In these studies, postintervention surveys occurred from 4–6 months to 12 months after insecticide spraying. Hence the observed relative bug population density postintervention included immigration, local recruitment (new births of bugs), and local survival postintervention. Models 1 and 2 of habitat-specific persistence represent only the last of these processes, and therefore cannot be expected to account precisely for our field observations.

Models 1 and 2 assume that insecticide spraying does not reduce to zero the average or the variance of relative population density in sites of a habitat. They are models of successful partial control but not models of successful local elimination of bugs from all sites of any habitat. When the ultimate program goal of insecticide spraying is local elimination (suppression) of bugs from all sites of a habitat rather than control, these models may be helpful in identifying less vulnerable habitats using TL.

It would be useful to supplement these models with an empirical summary and theoretical model of the fraction of sites of each habitat from which spraying eliminated the vectors. If the number of bugs per site of a habitat were described by the negative binomial distribution, then the mean and variance would imply a fraction of sites with zero bugs. Efforts have been made to link TL with the mean and the variance of the negative binomial distribution [8,5257], but it has recently been recognized that TL cannot hold with constant parameters at the same time that the negative binomial distribution holds with a constant scale parameter and a changing probability parameter ([9], p. E50) (see S1 Text for further details). A practically important topic for further research is finding a useful way to estimate the fraction of sites of a habitat with no bugs, when the mean and variance of bug abundance obey TL, as here.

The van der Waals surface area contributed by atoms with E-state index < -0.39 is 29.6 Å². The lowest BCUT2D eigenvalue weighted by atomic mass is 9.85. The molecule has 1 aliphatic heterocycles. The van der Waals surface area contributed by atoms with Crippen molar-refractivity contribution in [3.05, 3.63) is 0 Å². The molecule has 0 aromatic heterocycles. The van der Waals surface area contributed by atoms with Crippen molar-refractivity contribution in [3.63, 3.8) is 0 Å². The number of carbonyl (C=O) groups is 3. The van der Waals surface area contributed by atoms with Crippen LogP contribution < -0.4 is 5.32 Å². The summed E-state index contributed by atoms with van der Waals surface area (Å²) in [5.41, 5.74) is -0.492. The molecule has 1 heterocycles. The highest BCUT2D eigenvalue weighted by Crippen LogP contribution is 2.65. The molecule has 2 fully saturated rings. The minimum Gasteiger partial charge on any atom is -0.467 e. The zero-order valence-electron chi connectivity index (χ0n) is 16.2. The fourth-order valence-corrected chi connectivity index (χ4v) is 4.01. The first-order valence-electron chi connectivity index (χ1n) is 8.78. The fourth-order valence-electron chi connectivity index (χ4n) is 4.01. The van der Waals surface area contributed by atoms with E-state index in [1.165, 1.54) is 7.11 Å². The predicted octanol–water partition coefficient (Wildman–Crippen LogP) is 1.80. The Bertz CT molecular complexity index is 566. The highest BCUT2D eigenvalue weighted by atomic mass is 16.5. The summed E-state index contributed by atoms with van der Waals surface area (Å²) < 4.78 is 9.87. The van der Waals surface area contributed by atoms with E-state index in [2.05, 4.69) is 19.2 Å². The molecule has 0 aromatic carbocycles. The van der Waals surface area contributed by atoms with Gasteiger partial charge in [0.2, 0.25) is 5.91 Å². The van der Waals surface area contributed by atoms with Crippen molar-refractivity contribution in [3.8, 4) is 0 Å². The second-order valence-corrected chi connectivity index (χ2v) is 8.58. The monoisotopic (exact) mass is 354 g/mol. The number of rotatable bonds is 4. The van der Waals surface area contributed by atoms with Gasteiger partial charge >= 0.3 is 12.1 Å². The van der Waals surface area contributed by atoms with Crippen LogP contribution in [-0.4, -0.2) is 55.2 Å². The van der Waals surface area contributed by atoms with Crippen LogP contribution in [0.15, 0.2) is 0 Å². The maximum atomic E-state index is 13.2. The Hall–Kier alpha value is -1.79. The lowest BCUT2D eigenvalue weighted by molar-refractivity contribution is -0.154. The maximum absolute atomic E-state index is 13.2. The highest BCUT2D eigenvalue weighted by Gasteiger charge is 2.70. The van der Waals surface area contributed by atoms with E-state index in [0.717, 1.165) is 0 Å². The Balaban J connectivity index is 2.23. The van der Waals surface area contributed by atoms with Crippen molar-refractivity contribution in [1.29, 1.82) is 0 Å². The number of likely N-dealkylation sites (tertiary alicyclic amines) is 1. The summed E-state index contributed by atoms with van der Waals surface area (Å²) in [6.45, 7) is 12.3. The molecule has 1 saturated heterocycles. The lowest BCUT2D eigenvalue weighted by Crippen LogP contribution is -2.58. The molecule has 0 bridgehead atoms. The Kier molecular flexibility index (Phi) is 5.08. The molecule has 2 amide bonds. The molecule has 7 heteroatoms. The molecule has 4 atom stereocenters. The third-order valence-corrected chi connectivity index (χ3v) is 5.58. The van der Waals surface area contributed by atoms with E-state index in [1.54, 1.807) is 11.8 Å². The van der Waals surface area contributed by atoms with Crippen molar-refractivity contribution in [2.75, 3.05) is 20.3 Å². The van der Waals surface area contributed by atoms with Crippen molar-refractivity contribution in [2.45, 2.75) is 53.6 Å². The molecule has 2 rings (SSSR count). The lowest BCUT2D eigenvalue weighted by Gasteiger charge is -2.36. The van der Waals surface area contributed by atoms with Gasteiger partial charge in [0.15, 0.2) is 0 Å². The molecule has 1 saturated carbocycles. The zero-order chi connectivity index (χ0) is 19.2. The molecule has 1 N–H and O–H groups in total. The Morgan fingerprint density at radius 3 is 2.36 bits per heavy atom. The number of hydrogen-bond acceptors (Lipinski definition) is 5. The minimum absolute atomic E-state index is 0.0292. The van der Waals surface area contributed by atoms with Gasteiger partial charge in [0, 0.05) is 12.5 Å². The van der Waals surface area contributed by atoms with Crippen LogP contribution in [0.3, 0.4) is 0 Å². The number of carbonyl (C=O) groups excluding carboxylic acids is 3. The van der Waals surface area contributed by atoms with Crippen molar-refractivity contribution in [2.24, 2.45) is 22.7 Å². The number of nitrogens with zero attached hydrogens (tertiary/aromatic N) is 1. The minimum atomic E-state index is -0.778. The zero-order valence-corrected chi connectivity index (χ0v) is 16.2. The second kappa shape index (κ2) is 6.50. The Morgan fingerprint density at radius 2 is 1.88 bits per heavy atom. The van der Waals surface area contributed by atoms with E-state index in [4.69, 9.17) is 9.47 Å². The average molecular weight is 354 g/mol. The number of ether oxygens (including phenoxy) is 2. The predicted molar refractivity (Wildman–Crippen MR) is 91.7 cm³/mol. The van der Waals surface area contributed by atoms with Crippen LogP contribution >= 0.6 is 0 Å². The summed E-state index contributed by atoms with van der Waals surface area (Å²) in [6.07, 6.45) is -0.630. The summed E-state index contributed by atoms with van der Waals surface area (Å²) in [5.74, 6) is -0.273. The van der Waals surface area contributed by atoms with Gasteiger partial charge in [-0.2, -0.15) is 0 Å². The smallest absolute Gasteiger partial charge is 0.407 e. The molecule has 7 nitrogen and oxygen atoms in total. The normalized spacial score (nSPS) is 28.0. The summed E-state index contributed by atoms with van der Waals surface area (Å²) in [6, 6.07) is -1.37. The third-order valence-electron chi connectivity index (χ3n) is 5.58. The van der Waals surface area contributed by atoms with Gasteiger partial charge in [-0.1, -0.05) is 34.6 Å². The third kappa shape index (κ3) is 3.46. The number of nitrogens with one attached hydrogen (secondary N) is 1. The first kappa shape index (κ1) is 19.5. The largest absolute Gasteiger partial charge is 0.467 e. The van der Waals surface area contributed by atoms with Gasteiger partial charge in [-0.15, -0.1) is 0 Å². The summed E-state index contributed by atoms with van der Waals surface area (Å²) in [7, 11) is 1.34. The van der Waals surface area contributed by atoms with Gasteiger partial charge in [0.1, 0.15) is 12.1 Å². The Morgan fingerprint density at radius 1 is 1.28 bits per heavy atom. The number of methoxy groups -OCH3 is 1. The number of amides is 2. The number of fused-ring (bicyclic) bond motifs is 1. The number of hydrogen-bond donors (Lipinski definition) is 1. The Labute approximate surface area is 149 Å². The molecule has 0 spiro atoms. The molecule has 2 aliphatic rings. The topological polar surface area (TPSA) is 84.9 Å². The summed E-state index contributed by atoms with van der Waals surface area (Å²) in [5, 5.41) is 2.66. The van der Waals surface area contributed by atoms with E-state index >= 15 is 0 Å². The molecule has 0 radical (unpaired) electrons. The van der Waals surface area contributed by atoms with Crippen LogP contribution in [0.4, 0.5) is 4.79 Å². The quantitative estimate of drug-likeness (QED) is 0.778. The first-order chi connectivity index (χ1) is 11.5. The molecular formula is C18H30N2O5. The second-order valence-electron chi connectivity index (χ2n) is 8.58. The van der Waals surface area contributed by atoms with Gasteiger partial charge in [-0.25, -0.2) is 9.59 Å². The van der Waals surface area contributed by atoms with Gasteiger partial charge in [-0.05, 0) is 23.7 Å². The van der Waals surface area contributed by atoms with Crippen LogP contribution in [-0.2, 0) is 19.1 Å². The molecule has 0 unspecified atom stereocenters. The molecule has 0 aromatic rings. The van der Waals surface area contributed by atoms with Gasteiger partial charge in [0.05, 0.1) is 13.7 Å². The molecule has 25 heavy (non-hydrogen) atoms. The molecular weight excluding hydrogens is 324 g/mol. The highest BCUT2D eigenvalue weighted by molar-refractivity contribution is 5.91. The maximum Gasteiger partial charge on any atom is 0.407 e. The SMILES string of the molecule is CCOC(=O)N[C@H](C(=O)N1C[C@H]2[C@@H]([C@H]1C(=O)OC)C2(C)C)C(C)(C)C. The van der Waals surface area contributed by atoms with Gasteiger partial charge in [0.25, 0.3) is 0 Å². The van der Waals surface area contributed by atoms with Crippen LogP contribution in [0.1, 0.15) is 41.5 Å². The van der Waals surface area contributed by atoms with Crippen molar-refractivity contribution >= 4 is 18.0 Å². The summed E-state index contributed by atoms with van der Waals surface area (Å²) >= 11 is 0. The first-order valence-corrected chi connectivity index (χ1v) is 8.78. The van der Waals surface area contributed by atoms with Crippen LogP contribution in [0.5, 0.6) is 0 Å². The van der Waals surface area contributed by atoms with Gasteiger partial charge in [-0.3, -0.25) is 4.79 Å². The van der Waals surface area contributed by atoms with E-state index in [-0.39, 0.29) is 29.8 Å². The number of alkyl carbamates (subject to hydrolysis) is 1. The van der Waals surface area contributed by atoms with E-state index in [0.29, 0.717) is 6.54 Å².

The units of analysis in this paper are habitats such as chicken coops, kitchens, or granaries. By contrast, vector control programs use house compounds as units to calculate village-wide infestation rates. Additional empirical and theoretical analyses are needed to link habitats with house compounds and village-level summaries of infestation. Moreover, since the goal of vector control is to reduce or eliminate human T. cruzi infections, it would also be highly desirable to explore the potential of TL to shed light on the distribution of T. cruzi infection in vectors, humans and other animal hosts.

Supporting information

S1 Text.

Contains detailed methods regarding data, statistical analyses, and models (including mathematical proofs of two variance formulas for model 2), detailed results, and four supplementary Figs A-D.

https://doi.org/10.1371/journal.pntd.0006092.s001

(DOCX)

S1 Table. A key to habitat abbreviations and, for Triatoma infestans only, the sample means and sample variances of relative bug population density, by study, by survey, and by habitat.

S1 Table includes no survey 2 for Pampa del Indio.

https://doi.org/10.1371/journal.pntd.0006092.s002

(XLSX)

S2 Table. Raw and summary data of the studies from four areas.

https://doi.org/10.1371/journal.pntd.0006092.s003

(XLSX)

S3 Table. Comparisons of TL slope b for every pair of values in 79 studies, by area, Triatoma species, and intervention.

Sheet "WelchT" gives the t-statistic of the Welch test. Sheet "Welchdf" gives the degrees of freedom (df) of the Welch's test. Sheet "WelchP" gives the P-value associated with the corresponding t and df.

https://doi.org/10.1371/journal.pntd.0006092.s004

(XLSX)

Acknowledgments

JEC acknowledges with thanks the assistance of Priscilla K. Rogerson. REG acknowledges with thanks the valuable contributions of Delmi M. Canale, Leonardo A. Ceballos, M. Pilar Fernández, Juan M. Gurevitz, Yael M. Provecho and Gonzalo M. Vazquez-Prokopec.